The barbecue pit burns brightly at each table in thissleekly designed SoHo spot, but along with traditional fare like bulgogiand kalbi, the menu offers dungeness crab in a spinach crepe, a bakedshrimp-clam custard served on the half shell, and beef carpaccio smearedwith a soybean-ginger-ginseng sauce. - William Grimes
Woo Lae Oak is at the upscale Westernized Korean forefront, bringing a genuinely Korean menu to those Americans who might be unwilling to brave the linguistic and cultural divide of the Little Korea dining scene further uptown. - Steven A. Shaw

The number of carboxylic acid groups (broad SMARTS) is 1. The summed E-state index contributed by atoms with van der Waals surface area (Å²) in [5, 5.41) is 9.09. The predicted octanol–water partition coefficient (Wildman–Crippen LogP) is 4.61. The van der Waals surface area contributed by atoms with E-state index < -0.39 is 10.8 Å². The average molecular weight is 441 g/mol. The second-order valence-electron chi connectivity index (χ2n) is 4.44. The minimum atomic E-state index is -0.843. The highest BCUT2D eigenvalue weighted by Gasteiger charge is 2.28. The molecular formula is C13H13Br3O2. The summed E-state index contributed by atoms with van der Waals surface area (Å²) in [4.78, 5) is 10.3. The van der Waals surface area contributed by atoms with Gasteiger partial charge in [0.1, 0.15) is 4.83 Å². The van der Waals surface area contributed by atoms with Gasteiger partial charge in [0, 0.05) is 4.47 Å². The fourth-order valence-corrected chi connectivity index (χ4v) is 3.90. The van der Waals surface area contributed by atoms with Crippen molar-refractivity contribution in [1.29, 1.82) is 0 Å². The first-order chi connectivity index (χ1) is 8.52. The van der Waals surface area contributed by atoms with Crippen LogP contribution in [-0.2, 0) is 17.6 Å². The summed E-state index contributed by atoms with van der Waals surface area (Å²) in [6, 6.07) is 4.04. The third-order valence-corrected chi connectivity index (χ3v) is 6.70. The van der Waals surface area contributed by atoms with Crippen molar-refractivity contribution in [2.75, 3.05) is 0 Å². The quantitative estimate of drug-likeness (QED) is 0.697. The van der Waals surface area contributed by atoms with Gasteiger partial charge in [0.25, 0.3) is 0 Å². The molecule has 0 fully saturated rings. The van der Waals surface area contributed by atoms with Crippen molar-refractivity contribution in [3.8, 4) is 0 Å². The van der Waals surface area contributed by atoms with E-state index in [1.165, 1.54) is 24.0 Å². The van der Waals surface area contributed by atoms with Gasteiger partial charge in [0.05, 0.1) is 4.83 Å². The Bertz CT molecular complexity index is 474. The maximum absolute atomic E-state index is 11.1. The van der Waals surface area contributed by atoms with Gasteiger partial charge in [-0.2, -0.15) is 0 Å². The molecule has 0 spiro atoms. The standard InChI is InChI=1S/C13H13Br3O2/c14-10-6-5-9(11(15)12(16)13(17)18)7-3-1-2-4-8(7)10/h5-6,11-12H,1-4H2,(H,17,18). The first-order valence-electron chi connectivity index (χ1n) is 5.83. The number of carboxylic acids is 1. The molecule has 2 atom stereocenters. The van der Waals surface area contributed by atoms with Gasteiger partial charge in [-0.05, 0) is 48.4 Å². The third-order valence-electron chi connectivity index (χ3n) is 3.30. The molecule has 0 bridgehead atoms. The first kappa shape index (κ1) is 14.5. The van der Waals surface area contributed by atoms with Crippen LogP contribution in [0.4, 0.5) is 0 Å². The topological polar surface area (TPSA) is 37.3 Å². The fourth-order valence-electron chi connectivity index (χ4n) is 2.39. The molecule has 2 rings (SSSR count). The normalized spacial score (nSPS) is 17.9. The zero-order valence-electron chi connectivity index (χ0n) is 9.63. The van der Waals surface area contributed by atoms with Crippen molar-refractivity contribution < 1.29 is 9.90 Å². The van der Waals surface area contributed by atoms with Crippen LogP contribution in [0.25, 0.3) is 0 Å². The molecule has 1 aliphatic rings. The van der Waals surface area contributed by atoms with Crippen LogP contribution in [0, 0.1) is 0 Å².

I stopped in for a quick lunch and was greeted by a model-type waiter. I knew exactly what I wanted to order, the marinated miso cod. Woo Lae Oak always gives you the same sides: broccoli, bean sprouts, kimchi, and pan-fried slices of tofu, everything is normally seasoned and fresh. I took one bite of each side and had to politely spit it out in my napkin. Now don't get me wrong, I love ban chan (means side dish in Korean), but I was surprised the quality of the food had gone down at Woo Lae Oak, including the cod fish that i had ordered as my entree. The sides tasted as if they had been sitting in the refrigerator for a couple of days, not fresh at all. The broccoli and everything else tasted rotten and rubbery. And normally, Woo Lae Oak makes fresh sides daily. The cod dish wasn't jumping out at me either. The fish lay flat in the bowl with a wilted piece of radish over it (not crispy and healthy looking), and the sauce was too sweet. The service was great, the waiter felt bad and I'm not usually a fussy customer, but I had to let him know so he wouldn't be serving the sides to the rest of the customers throughout the evening.